It’s Been An Eventful Year or So

In the past 18 months, I’ve written two novels, published one (soon to be two in about a week), and have started plotting the third. This may seem like a big achievement, but I turned 46 this year.

I’ve been wanting to write books since I was about 11 years old.

That means it took me 35 years to realize my dream.

35 YEARS!

3 1/2 DECADES!

3/4ths OF MY LIFE!

I have to be honest. There are days when this really bothers me.

When I am in writing groups and the 20-somethings are talking about the series of five books they’ve just finished, and the new series they have planned, I feel like a failure.

Regret has a taste, and it’s bitter.

I ask myself why in the world I waited so long to start doing what I love.

I’m tempted to wallow in regret, and as strange as it sounds, to quit. I’m tempted to believe that I started too late, and I’ve missed my chance.

But here’s the thing, if I spend my time looking behind me, I’ll never see all the opportunity in front of me.

One of my favorite verses is in Isaiah 43:17, 18 “Do not call to mind the former things, Or ponder things of the past. Behold, I will do something new, now it will spring forth; Will you not be aware of it? I will even make a roadway in the wilderness, Rivers in the desert.”

Regret is one of those things that can keep you mired in the past, stuck gazing at the path behind you and all the things you’ve missed. The problem with that is that you’ll end up missing all the new things that God is doing up ahead.

I could spend a lot of time beating myself up for all the “wasted time.” I could bemoan the fact that if I had gotten started 10 years ago, I’d be way further down the author path by now.

But I didn’t, and I can’t go back and change that.

The truth is, even if I had written books, they wouldn’t be the books I’m writing now because I’m different at 46 than I was at 36.

The very last book of the Bible I taught to my Sunday school class was Philippians. This book contains a lot of very well-known verses and one of them is found in chapter 3.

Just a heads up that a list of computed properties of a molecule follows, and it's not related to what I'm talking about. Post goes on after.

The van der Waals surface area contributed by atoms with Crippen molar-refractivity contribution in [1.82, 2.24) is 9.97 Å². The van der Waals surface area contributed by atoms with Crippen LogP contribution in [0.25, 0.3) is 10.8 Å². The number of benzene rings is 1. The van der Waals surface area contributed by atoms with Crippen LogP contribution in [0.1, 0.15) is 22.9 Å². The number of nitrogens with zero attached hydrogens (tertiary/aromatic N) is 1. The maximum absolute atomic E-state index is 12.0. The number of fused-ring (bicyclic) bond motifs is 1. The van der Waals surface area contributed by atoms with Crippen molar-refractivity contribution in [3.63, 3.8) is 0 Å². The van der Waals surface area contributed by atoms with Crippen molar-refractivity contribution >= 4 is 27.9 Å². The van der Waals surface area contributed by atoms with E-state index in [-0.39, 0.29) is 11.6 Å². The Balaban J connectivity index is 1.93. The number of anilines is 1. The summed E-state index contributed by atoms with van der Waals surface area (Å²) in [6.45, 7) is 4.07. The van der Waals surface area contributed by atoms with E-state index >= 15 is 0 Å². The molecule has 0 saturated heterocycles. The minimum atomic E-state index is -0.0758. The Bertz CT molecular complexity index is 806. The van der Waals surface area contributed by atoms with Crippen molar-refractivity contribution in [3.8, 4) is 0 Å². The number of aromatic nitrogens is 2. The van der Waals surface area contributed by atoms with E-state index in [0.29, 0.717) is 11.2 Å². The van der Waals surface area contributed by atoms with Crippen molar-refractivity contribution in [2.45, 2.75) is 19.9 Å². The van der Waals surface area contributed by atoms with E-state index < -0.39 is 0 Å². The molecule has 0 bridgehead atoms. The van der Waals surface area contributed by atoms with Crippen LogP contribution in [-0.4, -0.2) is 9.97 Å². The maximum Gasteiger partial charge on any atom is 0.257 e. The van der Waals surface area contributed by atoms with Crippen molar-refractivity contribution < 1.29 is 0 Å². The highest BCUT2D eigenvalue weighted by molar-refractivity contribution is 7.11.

“Brethren, I do not regard myself as having laid hold of it yet; but one thing I do: forgetting what lies behind and reaching forward to what lies ahead.” Philippians 3:13

And if anyone had a reason for regret, it was Paul. It’s easy to forget that before Paul had his encounter with Christ on the Damascus Road, he was Saul. And Saul’s main goal in life was to go after Christians. He didn’t just go after believers in Jerusalem. No, he asked for permission to pursue them into other neighboring cities, too. If Saul and Paul shared one trait, it was zealousness.

Paul was responsible for men and women being dragged out of their beds, put in prison, and even losing their lives. He could have spent his life sunk deeply in the mire of regret.

But instead, he made the conscious decision to let that go and press forward. He turned his mental energy toward the task before him, not the regrets behind him.

Obviously, I realize that writing fiction books isn’t quite on par with Paul spreading the Gospel to the known Gentile world. At the same time, it’s what God has created and called me to do. And not doing it would still be disobedience.

So, on those days when I feel like I am way behind everyone else, when it feels like I will never catch up, I take a page from Paul’s book (literally!).

Instead of letting regret get the better of me, I purposefully pull my thoughts from what might have been, and instead, turn my attention and focus to the path before me.

And then, I take the next step.

What’s holding you back from moving forward?

 

 

 

 

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